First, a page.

Why I Bet on Seinfeld
You’ve got to listen to your gut.
When we developed the Seinfeld show, we took a bet on Jerry Seinfeld, who was not a household name. But Jerry had a voice. He was appearing on Late Night, on The Tonight Show, had some commercials out there, his voice of observational comedy, looking at the world around him, that voice was really starting to come into its own.
So Jerry was on the bubble and his manager said, “What about Jerry,” and our response was, well, okay. Now, no one knew quite what the show would be, but, ultimately, Jerry and Larry David decided that they wanted to write about characters that they knew, about the lives and the way people talked and what they did, the kind of stupid, little, crazy things that they did. And we said that's sounds interesting. Let’s take a shot.
And we read the script and it was without the normal story drive of most comedies. It meandered and yet it was funny. And we thought we’ve got to give it a shot and it screened well. When we screened that pilot, we said, hey, we might be on to something here. Then, the research came in, a disaster, absolute, unmitigated disaster. They knew, a number of people knew Jerry Seinfeld, they just didn't like the show. They thought if we did anything, keep going with Jerry just doing stand-up. And, of course, in many of the early seasons, Jerry did a little bit of stand-up and that teed up the episode. But that research report was so negative that it scared us, and we picked up a couple of shows that were terrible and they failed quickly. And we asked ourselves, should we let this get away?
So we ordered a grand total of four half-hours of Seinfeld, and Jerry and Larry David went to work. We did give them one note, add a girl, and Julia Louis-Dreyfus was added to the show. And there was something about those episodes, as crazy as they were, “The Chinese Restaurant, “Parking Garage,” not a lot happened, but you kind of loved those characters and they were funny. Put them on in the summer, no original competition, it did okay, not great, but our gut said there's something here.
And I think that's really the key, is you’ve got to listen to your gut. When in life do you get a black and white printout that says this is what you should do? It just doesn't happen. We started to think about what were the things that we wanted to watch. We stopped thinking that the audience was some alien robotic someone out there and we were guessing how to make them happy and said, how do we make ourselves happy, how do we want to race to television set, and I think that was a key to our success. We listened to our gut, we ignored the research and we then a vision, in this case Jerry Seinfeld, Larry David, their vision made us very uncomfortable. Where they were going, no one had ever gone before. And yet, rather than say no, rather than use our power, shut them down, we took a deep breath and said I don't know if it’ll work, but if this is what you believe in, go ahead and take a shot.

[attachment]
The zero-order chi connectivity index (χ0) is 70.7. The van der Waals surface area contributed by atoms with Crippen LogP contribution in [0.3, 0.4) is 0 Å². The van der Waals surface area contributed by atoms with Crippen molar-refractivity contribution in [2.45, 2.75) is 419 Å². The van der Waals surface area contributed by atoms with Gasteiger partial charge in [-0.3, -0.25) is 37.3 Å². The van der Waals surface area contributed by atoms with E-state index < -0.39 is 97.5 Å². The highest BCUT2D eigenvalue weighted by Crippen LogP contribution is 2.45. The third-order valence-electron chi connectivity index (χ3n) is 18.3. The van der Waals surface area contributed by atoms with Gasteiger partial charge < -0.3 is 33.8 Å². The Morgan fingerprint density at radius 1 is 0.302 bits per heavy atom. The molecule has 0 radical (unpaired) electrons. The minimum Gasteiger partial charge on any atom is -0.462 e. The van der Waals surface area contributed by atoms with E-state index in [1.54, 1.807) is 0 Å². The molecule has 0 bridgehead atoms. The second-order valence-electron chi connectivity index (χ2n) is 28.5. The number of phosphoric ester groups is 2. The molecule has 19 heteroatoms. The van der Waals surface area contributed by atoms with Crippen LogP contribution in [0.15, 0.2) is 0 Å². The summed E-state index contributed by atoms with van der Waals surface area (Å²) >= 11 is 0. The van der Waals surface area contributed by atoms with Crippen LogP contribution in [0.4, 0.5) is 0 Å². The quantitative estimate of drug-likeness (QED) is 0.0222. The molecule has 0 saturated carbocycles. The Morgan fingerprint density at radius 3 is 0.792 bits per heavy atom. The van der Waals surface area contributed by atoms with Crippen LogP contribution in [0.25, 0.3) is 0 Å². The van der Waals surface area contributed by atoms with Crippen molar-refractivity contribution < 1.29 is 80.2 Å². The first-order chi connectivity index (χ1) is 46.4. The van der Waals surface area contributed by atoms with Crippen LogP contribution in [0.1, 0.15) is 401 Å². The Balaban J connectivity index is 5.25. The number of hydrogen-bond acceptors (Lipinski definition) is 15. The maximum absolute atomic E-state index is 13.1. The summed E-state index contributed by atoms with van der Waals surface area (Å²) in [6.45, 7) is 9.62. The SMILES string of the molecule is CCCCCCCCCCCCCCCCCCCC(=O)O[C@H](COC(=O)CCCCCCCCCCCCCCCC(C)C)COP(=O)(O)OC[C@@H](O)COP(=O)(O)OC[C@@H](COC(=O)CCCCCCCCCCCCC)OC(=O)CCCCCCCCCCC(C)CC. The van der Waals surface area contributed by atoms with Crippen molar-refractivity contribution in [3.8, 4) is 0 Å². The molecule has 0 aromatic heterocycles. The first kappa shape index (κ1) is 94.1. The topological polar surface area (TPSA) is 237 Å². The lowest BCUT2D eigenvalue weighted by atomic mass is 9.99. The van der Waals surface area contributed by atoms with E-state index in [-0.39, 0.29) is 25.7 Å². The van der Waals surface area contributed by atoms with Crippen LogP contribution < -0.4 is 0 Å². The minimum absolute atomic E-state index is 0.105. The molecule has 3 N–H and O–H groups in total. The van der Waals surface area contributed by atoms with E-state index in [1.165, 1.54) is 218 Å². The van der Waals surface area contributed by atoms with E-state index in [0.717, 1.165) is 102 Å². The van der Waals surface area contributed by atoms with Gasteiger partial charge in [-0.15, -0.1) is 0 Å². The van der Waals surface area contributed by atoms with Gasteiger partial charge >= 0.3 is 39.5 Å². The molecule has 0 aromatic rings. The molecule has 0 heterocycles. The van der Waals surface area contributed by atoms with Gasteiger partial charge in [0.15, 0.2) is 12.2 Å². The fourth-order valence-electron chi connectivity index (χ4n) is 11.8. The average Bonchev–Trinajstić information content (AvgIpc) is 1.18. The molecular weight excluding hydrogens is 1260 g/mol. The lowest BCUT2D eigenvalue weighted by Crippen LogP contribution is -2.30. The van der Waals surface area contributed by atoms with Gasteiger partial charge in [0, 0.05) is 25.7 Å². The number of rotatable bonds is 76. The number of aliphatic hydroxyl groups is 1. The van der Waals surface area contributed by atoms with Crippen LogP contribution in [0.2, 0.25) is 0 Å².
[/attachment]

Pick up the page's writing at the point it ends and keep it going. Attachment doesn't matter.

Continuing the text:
What can 3D printing do for medicine? The "sky is the limit," says Northwell Health researcher Dr. Todd Goldstein.
- Medical professionals are currently using 3D printers to create prosthetics and patient-specific organ models that doctors can use to prepare for surgery.
- Eventually, scientists hope to print patient-specific organs that can be transplanted safely into the human body.
- Northwell Health, New York State's largest health care provider, is pioneering 3D printing in medicine in three key ways.
Neuroscience is working to conquer some of the human body's cruelest conditions: Paralysis, brain disease, and schizophrenia.
- Neuroscience and engineering are uniting in mind-blowing ways that will drastically improve the quality of life for people with conditions like epilepsy, paralysis or schizophrenia.
- Researchers have developed a brain-computer interface the size of a baby aspirin that can restore mobility to people with paralysis or amputated limbs. It rewires neural messages from the brain's motor cortex to a robotic arm, or reroutes it to the person's own muscles.
- Deep brain stimulation is another wonder of neuroscience that can effectively manage brain conditions like epilepsy, Parkinson's, and may one day mitigate schizophrenia so people can live normal, independent lives.
As Game of Thrones ends, a revealing resolution to its perplexing geography.
- The fantasy world of Game of Thrones was inspired by real places and events.
- But the map of Westeros is a good example of the perplexing relation between fantasy and reality.
- Like Britain, it has a Wall in the North, but the map only really clicks into place if you add Ireland.
A recent study gives new meaning to the saying "fake it 'til you make it."
- The study involves four experiments that measured individuals' socioeconomic status, overconfidence and actual performance.
- Results consistently showed that high-class people tend to overestimate their abilities.
- However, this overconfidence was misinterpreted as genuine competence in one study, suggesting overestimating your abilities can have social advantages.
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